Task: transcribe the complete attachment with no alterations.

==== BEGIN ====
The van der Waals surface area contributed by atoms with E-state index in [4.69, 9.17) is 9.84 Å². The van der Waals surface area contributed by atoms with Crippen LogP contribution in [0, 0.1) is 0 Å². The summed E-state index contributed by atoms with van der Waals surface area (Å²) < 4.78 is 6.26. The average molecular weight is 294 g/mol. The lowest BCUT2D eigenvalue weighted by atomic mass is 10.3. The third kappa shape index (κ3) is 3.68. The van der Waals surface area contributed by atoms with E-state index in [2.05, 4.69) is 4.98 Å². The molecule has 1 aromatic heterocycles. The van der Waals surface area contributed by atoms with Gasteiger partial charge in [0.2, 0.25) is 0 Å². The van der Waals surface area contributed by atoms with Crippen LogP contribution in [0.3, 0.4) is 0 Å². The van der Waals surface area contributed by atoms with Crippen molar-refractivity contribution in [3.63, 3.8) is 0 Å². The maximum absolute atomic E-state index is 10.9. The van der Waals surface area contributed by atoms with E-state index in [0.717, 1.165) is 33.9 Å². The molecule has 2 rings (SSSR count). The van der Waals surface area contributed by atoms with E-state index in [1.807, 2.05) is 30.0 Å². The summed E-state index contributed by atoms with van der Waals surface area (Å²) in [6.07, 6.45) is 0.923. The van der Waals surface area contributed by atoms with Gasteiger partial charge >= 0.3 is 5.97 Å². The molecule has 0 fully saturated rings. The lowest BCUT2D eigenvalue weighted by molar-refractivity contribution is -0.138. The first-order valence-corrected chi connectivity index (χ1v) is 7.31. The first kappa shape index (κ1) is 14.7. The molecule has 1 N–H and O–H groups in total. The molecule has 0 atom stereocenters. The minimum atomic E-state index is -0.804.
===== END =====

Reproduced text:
The van der Waals surface area contributed by atoms with E-state index in [4.69, 9.17) is 9.84 Å². The van der Waals surface area contributed by atoms with Crippen LogP contribution in [0, 0.1) is 0 Å². The summed E-state index contributed by atoms with van der Waals surface area (Å²) < 4.78 is 6.26. The average molecular weight is 294 g/mol. The lowest BCUT2D eigenvalue weighted by atomic mass is 10.3. The third kappa shape index (κ3) is 3.68. The van der Waals surface area contributed by atoms with E-state index in [2.05, 4.69) is 4.98 Å². The molecule has 1 aromatic heterocycles. The van der Waals surface area contributed by atoms with Gasteiger partial charge in [0.2, 0.25) is 0 Å². The van der Waals surface area contributed by atoms with Crippen LogP contribution in [0.3, 0.4) is 0 Å². The van der Waals surface area contributed by atoms with Crippen molar-refractivity contribution in [3.63, 3.8) is 0 Å². The maximum absolute atomic E-state index is 10.9. The van der Waals surface area contributed by atoms with E-state index in [0.717, 1.165) is 33.9 Å². The molecule has 2 rings (SSSR count). The van der Waals surface area contributed by atoms with E-state index in [1.807, 2.05) is 30.0 Å². The summed E-state index contributed by atoms with van der Waals surface area (Å²) in [6.07, 6.45) is 0.923. The van der Waals surface area contributed by atoms with Gasteiger partial charge >= 0.3 is 5.97 Å². The molecule has 0 fully saturated rings. The lowest BCUT2D eigenvalue weighted by molar-refractivity contribution is -0.138. The first-order valence-corrected chi connectivity index (χ1v) is 7.31. The first kappa shape index (κ1) is 14.7. The molecule has 1 N–H and O–H groups in total. The molecule has 0 atom stereocenters. The minimum atomic E-state index is -0.804.